This is Jonathan minding the deck as we barrel along close-hauled on port tack. Note all the line bags. You spend a lot of time tidying up cockpit lines on this boat! Tacking is also a major procedure. During our sail we had to manage the canting keel, the offset daggerboards, and the running backstays, as well as the sails when tacking, but didn’t have to fuss with the ballast tanks, as we weren’t using those. And because we were flying the big genoa, which can’t easily tack around the intermediate fixed headsails, we had to bear away big-time before each tack to roll up the sail before steering through the wind and unrolling it again. Bearing away to furl headsails is evidently a common tactic on these boats
Here’s Rich hand-steering, which is not something you do a lot of when sailing the VG, unless something has gone wrong with your autopilot or instruments. I got in a fair amount of hand-steering myself on this jaunt and found the steering position to be not too comfortable on a long-term basis. It’s OK for short stints, but after two or three hours on the helm I would find it challenging. The steering was precise, but with a bit of friction in the system, due to the twin rudders. Also, this is a big boat to control with a tiller!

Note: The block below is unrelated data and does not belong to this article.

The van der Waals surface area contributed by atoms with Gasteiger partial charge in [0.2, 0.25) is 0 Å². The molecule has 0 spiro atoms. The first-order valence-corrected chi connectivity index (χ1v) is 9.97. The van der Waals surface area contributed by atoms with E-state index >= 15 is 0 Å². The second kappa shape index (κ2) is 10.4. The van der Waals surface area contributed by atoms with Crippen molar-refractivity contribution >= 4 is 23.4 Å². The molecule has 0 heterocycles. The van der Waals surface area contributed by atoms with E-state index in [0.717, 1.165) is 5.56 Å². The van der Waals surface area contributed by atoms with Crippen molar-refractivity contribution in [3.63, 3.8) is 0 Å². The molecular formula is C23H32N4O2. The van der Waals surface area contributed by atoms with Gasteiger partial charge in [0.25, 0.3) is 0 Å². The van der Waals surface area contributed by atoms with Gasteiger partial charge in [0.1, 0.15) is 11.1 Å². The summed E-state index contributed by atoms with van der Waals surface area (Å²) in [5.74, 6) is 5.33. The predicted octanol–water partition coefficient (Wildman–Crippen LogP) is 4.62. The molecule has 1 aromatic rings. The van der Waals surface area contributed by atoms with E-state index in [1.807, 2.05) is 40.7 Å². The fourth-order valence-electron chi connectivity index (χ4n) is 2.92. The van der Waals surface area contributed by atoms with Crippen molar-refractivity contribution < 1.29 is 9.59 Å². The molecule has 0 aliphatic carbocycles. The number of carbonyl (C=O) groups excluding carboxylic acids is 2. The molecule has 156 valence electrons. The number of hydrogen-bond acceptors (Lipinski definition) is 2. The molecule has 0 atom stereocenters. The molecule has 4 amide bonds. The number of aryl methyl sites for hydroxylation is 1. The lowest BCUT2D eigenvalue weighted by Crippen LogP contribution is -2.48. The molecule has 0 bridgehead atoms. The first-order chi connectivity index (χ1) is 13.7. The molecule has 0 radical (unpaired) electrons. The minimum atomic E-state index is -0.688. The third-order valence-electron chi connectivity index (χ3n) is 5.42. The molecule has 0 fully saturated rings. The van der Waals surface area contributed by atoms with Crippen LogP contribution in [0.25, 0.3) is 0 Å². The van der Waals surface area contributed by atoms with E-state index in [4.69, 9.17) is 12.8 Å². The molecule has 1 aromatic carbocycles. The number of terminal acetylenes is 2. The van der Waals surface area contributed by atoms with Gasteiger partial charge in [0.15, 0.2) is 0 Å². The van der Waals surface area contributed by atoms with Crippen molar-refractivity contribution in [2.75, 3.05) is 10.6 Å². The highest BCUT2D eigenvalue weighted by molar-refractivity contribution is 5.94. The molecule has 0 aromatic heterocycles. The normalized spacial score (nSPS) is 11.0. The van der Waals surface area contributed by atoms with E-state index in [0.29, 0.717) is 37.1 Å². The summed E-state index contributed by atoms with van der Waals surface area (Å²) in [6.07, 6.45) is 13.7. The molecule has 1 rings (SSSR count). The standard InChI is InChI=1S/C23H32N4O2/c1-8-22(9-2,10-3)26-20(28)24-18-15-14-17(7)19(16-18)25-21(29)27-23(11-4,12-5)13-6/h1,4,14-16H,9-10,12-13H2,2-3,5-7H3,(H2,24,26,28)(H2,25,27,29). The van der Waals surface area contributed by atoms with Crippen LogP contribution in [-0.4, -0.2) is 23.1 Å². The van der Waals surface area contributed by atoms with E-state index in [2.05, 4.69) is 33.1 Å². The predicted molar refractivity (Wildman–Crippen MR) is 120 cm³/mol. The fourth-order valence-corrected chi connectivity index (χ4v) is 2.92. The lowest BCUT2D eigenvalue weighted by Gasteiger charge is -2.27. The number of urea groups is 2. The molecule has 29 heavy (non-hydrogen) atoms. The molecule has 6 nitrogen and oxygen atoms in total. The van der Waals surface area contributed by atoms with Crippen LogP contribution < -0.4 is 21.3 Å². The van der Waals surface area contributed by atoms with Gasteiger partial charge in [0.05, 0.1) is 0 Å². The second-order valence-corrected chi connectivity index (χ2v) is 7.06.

So, of course, your autopilot is very, very important. A lot of the test-sailing on these boats involves tuning the pilots, which are incredibly sensitive and sophisticated, with multi-axis gyros to help them perceive what the boat is doing in three-dimensional real time. When properly tuned a good pilot will steer as well as, or better than, a human helmsperson and will automatically compensate for passing waves, wind gusts, heel angles, etc. Here you see the cheat sheet for fine-tuning Rich’s pilot while sailing. During his last VG campaign Rich lost his masthead wind instruments, which made it impossible for his pilot to steer to the wind, which in turn cost him a lot of sleep, as he had to keep checking to see if the wind had shifted. This time he’s carrying a back-up deck-level wand with a wind sensor on it as insurance
And here’s a list of tips from the boat’s previous skipper, Dominique Wavre. The top items, you’ll note, concern the autopilot
Jon and Rich ponder the imponderable autopilot settings
Rich ponders the engine instruments. The engine has had a persistent problem and suffers strange power fluctuations while running. The cause so far remains unknown. That black knob Rich is fiddling with is a remote throttle control
All in all, I’d say Rich has his work cut out for him! If you sail in the Marblehead-Salem area keep your eyes peeled for him when you’re out on the water. He and Jon hope to get in a lot more test-sailing before the season is finished.
For a detailed description of the modifications made to GA4 after Rich acquired her, see this previous post here. Note that much of the electrical and electronics work had to be redone after the boat was struck by lightning last September.